Understanding the Purim Miracles
Year after year, on Purim we publicize the miracle that
Miracles are normally divided into two categories: open miracles that break the rules of nature, and hidden miracles that are manifest within nature.
Open miracles are supernatural, such as the splitting of the Red Sea, the falling of the manna, and the like. These miracles demonstrate to us and instill in the hearts of all humanity that
Hidden miracles are those events which occur and the physical eye sees no change to the normal course of events, yet the intellectual eye sees and discerns that
An example of this is the battles fought during Chanukah. There was no essential change in nature. A war was fought, and wars typically result in victors and vanquished ones. Yet, a vast army, numbering many thousands of trained soldiers, fell to a very small band of untrained rebels, consisting of five Temple Priests and a few others aiding them. This was something entirely impossible in the reality as we normally experience it.
A Third Level of Miracle
It seems that we should add another level of miracle, more deeply concealed. These are the fully concealed miracles that are impossible to detect. So deep is the concealment of this form of Divine Providence that even the person for whom the miracle was wrought doesn’t realize it, nor can he realize it. Regarding this, the verse states: “He does great wonders (miracles) alone,” since due to the great concealment and deeply-hidden nature of this type of Providence,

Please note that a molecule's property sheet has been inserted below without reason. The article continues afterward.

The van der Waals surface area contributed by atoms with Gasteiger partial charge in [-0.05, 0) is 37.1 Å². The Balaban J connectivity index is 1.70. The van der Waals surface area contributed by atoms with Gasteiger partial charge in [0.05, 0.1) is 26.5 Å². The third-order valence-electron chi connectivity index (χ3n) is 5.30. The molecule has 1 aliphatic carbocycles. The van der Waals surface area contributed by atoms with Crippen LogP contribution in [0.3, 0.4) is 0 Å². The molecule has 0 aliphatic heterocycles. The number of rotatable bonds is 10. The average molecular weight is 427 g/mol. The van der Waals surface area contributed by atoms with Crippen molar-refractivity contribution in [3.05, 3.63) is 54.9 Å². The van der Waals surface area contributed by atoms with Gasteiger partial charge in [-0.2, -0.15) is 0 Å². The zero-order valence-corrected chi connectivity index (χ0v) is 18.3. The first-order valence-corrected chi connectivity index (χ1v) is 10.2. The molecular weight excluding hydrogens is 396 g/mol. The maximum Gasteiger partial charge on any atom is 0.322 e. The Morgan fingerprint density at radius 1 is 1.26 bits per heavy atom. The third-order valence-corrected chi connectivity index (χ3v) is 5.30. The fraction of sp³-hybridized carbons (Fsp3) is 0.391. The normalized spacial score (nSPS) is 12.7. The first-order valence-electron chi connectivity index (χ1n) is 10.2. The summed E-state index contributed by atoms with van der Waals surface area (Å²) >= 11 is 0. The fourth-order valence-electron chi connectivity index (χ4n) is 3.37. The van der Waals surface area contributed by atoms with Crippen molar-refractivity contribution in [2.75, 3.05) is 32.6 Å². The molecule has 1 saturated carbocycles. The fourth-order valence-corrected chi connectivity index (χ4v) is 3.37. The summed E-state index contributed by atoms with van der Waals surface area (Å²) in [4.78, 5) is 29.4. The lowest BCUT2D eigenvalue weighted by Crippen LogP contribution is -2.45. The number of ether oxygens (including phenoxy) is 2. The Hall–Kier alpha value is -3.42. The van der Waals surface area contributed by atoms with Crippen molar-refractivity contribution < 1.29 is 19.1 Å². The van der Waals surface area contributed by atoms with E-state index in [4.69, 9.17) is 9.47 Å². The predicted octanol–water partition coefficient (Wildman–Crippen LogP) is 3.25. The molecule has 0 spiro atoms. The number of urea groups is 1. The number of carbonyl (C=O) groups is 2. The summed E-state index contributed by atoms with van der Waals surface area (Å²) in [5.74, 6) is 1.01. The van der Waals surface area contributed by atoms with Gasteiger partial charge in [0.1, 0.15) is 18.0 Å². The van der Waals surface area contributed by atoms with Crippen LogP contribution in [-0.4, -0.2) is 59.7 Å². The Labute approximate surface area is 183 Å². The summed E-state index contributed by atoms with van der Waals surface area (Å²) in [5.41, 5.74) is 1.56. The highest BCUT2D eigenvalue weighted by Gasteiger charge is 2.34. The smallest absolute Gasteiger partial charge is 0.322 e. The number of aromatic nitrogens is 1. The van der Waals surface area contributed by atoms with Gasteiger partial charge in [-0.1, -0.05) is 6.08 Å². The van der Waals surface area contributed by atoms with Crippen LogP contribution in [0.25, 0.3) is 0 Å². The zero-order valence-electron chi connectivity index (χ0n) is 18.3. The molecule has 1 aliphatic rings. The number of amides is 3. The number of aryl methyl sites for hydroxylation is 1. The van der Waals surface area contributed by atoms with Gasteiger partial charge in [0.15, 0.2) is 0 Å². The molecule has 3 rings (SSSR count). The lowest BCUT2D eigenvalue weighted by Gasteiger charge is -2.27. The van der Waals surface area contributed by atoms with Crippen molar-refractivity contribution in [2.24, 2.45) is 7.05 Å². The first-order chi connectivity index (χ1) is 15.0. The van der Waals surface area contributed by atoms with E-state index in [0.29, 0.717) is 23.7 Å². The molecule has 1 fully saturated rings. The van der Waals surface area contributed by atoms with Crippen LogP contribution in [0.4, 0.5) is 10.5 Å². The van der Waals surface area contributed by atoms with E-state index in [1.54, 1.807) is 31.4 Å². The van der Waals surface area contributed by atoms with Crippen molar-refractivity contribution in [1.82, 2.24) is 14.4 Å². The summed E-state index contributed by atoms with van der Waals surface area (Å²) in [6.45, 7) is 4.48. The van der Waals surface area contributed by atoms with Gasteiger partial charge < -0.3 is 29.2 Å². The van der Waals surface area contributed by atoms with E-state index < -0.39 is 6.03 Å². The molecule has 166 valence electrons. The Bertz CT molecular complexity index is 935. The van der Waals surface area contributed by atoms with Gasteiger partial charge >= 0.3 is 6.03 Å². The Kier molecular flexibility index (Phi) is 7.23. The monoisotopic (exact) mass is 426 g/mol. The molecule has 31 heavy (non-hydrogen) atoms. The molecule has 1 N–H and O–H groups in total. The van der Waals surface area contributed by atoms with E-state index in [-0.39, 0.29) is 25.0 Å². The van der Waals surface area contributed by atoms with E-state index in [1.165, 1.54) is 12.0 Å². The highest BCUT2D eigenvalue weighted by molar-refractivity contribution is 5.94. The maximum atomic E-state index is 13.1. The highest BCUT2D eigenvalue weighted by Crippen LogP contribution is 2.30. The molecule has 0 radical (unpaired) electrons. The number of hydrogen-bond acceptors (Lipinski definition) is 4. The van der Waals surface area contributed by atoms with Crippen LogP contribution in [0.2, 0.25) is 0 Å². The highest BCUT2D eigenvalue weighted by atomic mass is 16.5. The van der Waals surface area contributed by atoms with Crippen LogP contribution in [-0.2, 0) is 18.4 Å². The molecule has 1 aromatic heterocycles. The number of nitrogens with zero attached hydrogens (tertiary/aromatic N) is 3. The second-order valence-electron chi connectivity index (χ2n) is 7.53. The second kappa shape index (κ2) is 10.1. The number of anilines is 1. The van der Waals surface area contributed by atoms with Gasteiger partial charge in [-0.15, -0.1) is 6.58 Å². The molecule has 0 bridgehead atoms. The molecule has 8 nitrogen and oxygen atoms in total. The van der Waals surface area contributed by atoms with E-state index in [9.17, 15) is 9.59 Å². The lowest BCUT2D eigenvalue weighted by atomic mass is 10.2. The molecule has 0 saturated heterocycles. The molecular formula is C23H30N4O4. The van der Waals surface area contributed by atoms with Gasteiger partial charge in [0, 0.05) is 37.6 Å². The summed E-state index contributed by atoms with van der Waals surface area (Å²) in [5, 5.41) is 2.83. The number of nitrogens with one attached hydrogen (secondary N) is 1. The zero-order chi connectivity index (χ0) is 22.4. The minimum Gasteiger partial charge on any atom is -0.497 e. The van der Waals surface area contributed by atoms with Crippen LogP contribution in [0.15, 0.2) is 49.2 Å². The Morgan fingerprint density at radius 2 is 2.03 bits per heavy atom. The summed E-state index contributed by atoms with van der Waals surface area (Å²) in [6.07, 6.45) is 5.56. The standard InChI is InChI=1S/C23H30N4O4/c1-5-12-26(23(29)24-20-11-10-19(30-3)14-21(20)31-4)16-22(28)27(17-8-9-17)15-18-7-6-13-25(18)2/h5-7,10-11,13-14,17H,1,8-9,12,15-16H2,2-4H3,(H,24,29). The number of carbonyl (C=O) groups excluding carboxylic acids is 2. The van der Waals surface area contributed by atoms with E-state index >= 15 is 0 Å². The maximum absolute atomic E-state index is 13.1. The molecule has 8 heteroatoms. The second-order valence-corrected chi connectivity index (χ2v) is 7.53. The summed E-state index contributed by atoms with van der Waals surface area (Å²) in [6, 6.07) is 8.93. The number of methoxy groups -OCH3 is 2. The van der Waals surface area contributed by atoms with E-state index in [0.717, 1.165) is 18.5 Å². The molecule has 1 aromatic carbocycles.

One of the Purim miracles was this type. Over almost ten years,
Yet, even at this point the Jews were not totally saved. They still faced one more threat. On the fourteenth and fifteenth of Adar, nearly a year after Haman was hung, the Jews were privileged to witness yet another miracle as they battled against their enemies on the day chosen to annihilate all Jews — man, woman and child.
This part of the Purim miracle was similar to Chanukah, when the Jews fought a battle against their enemies. The Purim battle even includes within it an advantage over the Chanukah battle, when there were casualties on both sides as is the case in all wars. During the Purim battle, however, not a single Jew was killed, something impossible in the type of fighting that took place in those times, not to mention that the Jewish fighters were weaker, outnumbered and untrained for combat. This clearly indicates a miracle of
We can now understand why this victory is followed by such joy and celebration till this day. In it we witness
Within the two levels of hidden miracles we celebrate and publicize on Purim, we see the great power of